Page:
Forget the NSA — IKEA Knows What Time You Wake Up in the Morning
Business + Economy

Forget the NSA — IKEA Knows What Time You Wake Up in the Morning


If the early bird gets the worm, it's the Swedes who are most likely to catch one. According to a study by IKEA, 61 percent of people in Stockholm wake up before 7 a.m., versus only 51 percent of New Yorkers, 43 percent of Parisians, and 36 percent of Muscovites.

These are just some of the interesting sociological tidbits found in IKEA's Life At Home Report, the first of a two-part series from the Swedish furniture and home-goods company investigating life in eight of the world's biggest cities: Berlin, London, Moscow, Mumbai, New York, Paris, Shanghai, and Stockholm.

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This first part focuses exclusively on morning routines and habits, and is based on IKEA's existing consumer research, other published findings, and a new survey that reached out to 1000 respondents in each of the eight cities. Other findings of note from the Life At Home Report include:

  • 81 percent of Berliners think it’s important to give their partner a hug or a kiss in the morning, though just 47 percent actually do so.
  • Less than 10 percent of those surveyed from Shanghai shower or bathe in the morning.
  • 12 percent of employed Londoners have at some point done work from the bathroom.
  • And perhaps unsurprisingly, almost no one from any of the eight cities looked at exercises in the morning.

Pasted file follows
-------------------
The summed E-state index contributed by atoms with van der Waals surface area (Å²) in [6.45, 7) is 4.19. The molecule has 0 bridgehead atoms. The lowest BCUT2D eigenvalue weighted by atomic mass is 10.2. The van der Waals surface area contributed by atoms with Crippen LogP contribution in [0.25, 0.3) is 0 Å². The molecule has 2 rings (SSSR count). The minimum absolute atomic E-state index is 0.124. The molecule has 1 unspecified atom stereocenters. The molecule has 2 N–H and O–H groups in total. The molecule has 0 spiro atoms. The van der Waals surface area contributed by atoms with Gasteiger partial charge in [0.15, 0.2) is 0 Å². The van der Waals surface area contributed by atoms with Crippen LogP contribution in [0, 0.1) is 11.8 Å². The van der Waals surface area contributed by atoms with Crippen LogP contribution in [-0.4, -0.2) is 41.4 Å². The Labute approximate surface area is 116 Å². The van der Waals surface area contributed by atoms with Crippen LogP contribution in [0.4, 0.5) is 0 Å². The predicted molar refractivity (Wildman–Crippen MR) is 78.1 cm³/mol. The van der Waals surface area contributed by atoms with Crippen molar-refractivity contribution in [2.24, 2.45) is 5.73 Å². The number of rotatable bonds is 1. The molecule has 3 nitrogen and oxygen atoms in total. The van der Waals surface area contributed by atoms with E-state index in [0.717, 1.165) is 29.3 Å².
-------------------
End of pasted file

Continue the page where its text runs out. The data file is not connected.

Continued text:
For all the post-Snowden fuss about the role state intelligence agencies increasingly play in our lives, this fairly innocuous report from IKEA is also a reminder that it isn't just governments who are interested in tracking our activities. Businesses both large and small currently are, and always have been, equally interested in what the masses are thinking and doing.

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Of course, market research and analysis is no recent innovation. Advertising agencies have been conducting consumer focus groups as long as the ad business has been around. And the new survey IKEA references — which makes up the bulk of the information presented in the study — was conducted in cooperation with United Minds, a Swedish business intelligence agency.

But even pre-Snowden, debate was heating up over the immense amount of personal data companies like Google and Facebook hoover up, enough for — ironically enough — governments to step in and take action, or at the very least think seriously about what privacy means in the digital age. Just last month, Europe's highest court ruled that search engines like Google must remove search-result data if asked to do so.

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Certainly the most worrisome aspect of the IKEA study is the revelation that New Yorkers are being beaten out of bed not just by the hard-working people of Stockholm, but also by those of Berlin and Mumbai.

C'mon, New York. Stop hitting the snooze button. Your reputation is at stake.

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